The conference was organized by the Party, and controlled, in the narrowest, most mechanical, factional spirit. Little else could be expected, particularly with such a steering committee as Weinstone, Stachel and Foster, who, together with another comrade, were appointed for the task of working under the direction of the Comintern Commission. Opponents of the present line of the Party chiefs were sedulously excluded from all participation, to the great detriment of the gathering and all of Stachel’s crowing about the absence of the Communist Opposition from the conference will not conceal the harm done by factionally excluding from T.U.E.L. work such comrades as Swabeck, Skoglund, Hedlund. Coover, Votaw, Angelo, MacMillan and a dozen other recognized Left wing leaders in their localities.
This ruinous factional course has now been established as a sacred principle. “Our organization,” said Foster at the conference, “must be ready to wage a merciless struggle not only against the employers but against social reformism and right tendencies in the T.U.E.L.” By this Foster means the exclusive legalization of the line followed by the Communist Party at a given moment, (it changes every month), and persecution of all who differ with it. This is guaranteed to transform the new movement into a battlefield of Party factions, with the same tactics applied to political opponents as are used by Sigman and Lewis. We have already seen the removal of Swabeck, of Coover, the attempted removal of Voyzey from his union post, the removal of Weisbord, the coming removal of Zimmerman. The new movement will hit a reef in no time if it charts such a course.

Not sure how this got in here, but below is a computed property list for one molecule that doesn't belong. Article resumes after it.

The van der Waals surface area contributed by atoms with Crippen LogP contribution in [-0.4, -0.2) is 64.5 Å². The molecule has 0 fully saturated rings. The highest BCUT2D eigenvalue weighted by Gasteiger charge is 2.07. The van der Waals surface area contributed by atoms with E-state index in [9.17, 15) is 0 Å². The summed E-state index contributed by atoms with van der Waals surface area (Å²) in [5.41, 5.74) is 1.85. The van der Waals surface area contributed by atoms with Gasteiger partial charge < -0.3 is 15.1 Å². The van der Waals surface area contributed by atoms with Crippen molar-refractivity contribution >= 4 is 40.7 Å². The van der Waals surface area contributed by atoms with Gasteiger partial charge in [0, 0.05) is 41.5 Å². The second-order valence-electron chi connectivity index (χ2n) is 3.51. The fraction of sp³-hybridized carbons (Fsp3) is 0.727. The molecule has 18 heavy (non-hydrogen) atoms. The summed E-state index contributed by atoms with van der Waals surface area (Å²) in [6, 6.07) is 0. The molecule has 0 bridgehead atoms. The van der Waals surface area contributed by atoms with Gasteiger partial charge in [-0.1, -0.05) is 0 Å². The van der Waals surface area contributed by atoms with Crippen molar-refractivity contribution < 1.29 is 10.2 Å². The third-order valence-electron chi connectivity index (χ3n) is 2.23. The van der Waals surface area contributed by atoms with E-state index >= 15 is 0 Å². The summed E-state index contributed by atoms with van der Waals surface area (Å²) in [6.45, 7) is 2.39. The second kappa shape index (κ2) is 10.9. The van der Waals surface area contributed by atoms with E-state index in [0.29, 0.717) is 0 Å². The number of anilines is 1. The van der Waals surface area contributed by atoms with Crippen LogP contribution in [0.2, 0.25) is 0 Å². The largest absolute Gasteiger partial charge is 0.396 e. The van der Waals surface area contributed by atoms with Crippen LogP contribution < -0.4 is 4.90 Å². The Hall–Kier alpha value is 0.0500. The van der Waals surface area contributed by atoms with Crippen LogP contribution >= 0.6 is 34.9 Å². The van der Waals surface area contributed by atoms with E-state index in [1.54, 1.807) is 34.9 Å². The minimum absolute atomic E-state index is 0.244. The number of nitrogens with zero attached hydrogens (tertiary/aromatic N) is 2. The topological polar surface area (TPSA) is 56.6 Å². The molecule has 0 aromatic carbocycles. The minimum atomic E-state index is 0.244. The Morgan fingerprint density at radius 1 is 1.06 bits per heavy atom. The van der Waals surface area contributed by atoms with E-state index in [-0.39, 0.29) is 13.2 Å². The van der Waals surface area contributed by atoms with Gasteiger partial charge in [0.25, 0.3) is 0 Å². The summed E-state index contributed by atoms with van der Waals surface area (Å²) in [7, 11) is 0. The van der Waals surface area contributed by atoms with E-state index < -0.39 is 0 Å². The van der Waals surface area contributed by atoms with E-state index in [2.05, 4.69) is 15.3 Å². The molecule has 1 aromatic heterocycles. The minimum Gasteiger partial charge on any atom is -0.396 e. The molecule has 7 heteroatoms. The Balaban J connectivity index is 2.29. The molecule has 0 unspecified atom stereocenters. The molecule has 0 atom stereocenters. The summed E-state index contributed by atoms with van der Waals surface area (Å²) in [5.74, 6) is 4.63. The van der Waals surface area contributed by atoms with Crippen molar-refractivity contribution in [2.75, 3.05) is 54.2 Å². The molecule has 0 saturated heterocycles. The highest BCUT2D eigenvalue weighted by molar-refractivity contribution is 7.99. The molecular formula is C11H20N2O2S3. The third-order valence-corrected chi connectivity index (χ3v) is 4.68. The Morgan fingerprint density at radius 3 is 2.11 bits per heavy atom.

The conference was made a forum from which the Opposition was maliciously attacked. In the Party fraction meeting, Weinstone reported that Muste opposes the new unions, and Cannon and Lovestone are only little grouplets of Muste. The R.I.L.U. letter repeated the same guff. It was unloaded in barrels from the platform. Even little Johnnie Williamson earned his day’s wage by parroting what he was told in his article in Labor Unity, and strove for a raise by adding the original contribution that we are strikebreakers to boot.